Lately though, I found a good reason to sit there among the Starbucks crowd: to see someone special sip an over-the-top expensive cup of coffee.
Really, the whole reason I can get over my issues is I’m so busy staring at Chemae. It’s like beauty or love or the simple (almost dumb) combination of those two trumps every feeling of insecurity and injustice in me. I’m just immersed, soaked to my socks in this unbelievably light, unworldly feeling. I can watch her sip that cup all night if I don’t have to run to the train station every 9:00 PM.
Just Not a Starbucks Person (Before)
I used to live on fishballs, footlongs, and buko juice back in college, so the thought of paying up for a cup of Starbucks coffee back then was just ridiculous for me. In fact, it’s still ridiculous for me today, but I know I can afford a cup if I wanted to.
Coming from a very modest background, I’m overly suspicious of expensive and grand things. I feel like they are so unnecessary, like, “who’s the raving lunatic who allowed these things to exist?” I guess I’ve always felt that way ever since I studied Marx. Thoughts of injustice are hard to quarantine in your mind when you’ve been studying them for four years.
I might be changing as I spend more nights with the cutest hyperblogging coffee drinker though. I’m beginning to appreciate the meticulous concoction of this American coffee. I’m starting to like the feel of that chair and the cool of that simple shade; conversations overheard in the background; the guard peering in at our chess game; talks of family, love, sex, and society; the unmistakable peace in her gaze.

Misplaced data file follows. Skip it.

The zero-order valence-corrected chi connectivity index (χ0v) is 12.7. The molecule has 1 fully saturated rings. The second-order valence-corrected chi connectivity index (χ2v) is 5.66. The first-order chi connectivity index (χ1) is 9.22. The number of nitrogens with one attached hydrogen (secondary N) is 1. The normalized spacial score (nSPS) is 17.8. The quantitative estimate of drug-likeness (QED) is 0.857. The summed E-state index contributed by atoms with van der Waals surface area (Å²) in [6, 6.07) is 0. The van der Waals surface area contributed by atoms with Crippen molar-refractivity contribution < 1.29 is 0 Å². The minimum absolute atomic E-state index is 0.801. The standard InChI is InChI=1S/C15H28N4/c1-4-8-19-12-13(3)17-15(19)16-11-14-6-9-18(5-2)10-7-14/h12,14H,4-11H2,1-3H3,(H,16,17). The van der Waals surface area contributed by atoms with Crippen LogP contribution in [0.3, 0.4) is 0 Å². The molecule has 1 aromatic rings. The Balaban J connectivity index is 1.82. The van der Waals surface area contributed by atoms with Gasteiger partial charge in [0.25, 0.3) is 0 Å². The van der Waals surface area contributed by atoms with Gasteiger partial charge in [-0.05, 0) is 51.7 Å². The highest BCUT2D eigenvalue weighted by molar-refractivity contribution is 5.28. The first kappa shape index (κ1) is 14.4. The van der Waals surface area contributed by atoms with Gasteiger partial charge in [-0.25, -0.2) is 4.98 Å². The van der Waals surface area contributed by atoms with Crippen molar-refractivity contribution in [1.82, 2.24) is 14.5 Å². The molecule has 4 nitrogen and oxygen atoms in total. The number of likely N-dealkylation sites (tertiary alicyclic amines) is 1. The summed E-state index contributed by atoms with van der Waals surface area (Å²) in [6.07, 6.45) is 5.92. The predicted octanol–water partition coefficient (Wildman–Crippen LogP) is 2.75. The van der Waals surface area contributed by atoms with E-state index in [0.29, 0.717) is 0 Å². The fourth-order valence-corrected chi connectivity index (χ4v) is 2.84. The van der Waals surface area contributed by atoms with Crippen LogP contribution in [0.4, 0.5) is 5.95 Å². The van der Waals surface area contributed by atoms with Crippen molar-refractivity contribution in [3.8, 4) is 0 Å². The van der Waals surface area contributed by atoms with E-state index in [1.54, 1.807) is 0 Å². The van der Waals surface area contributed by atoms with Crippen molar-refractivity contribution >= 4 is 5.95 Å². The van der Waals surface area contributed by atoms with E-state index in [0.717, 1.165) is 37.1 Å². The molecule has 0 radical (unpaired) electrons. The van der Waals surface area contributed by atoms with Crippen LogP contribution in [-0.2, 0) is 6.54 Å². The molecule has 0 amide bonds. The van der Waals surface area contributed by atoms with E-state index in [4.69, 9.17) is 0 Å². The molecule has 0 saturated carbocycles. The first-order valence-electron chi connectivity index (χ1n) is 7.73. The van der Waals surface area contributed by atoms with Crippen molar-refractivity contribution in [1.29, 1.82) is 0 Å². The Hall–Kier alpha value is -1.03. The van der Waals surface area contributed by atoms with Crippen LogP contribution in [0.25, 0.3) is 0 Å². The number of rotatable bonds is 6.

Warning: RANTS AHEAD
Read this Potentially Boring Part if You Want to Know Why I think Starbucks MAY BE Unjust
Injustice depends on your definition of justice. If your idea of justice is similar to Marx, then you’d find all sorts of evils and wrongs in the existence of Starbucks. However, if your idea of justice is that of Nietzsche, then things as they exist right now are the very definition of justice; meaning, what you have right now is just and necessary.
Enough of the philosophical gibberish though. I don’t have to read the history of Starbucks on Wikipedia to justify why cups of coffee there are so freakin’ costly. Off the top of my head, I’m quite sure it has to do with the quality of the coffee beans and the other ingredients that they use to concoct a fancy dark cherry mocha. Probably has to do with the careful shipping of those ingredients over here, too.
Let us say that a cup of Starbucks, in terms of all the labor and material things put into it, has a justified price: does that instantly eliminate the question of injustice?
I personally don’t think so. A cup of Starbucks coffee doesn’t exist in a vacuum. It is located inside history, which is a nerdy way of saying that there are other things connected with that cup; for instance, the lives of the Starbucks staff who mixed the ingredients, the farmers who grew the ingredients, people who sip the cup, and the passersby who look on as others sip that cup. A cup of Starbucks coffee is inside an intricate mesh of lives.
I’d like to believe that all things, all lives, no matter how remote, are interconnected together. They are interconnected together because we can all identify ourselves as part of the same species: we are all human beings.
From this perspective, you’ve got to ask yourself: how can I sip this extravagant cup of coffee when other people in the world are dying of hunger?
Lots of people hate this kind of reasoning, and it’s very clear why. It’s like you’re jumping lightyears of connections and associations to arrive at this statement. In other words, how on earth can anyone connect sipping a cup of coffee with people dying of hunger?
But there is a relation. To deny that there is no relation between these two phenomena is to be a hypocrite. The truth is, some people sip high-priced (or possibly overpriced) cups of coffee while other people die of hunger. That fact, along with many other facts in the world, speaks of the everyday injustices we ignore to live comfortably.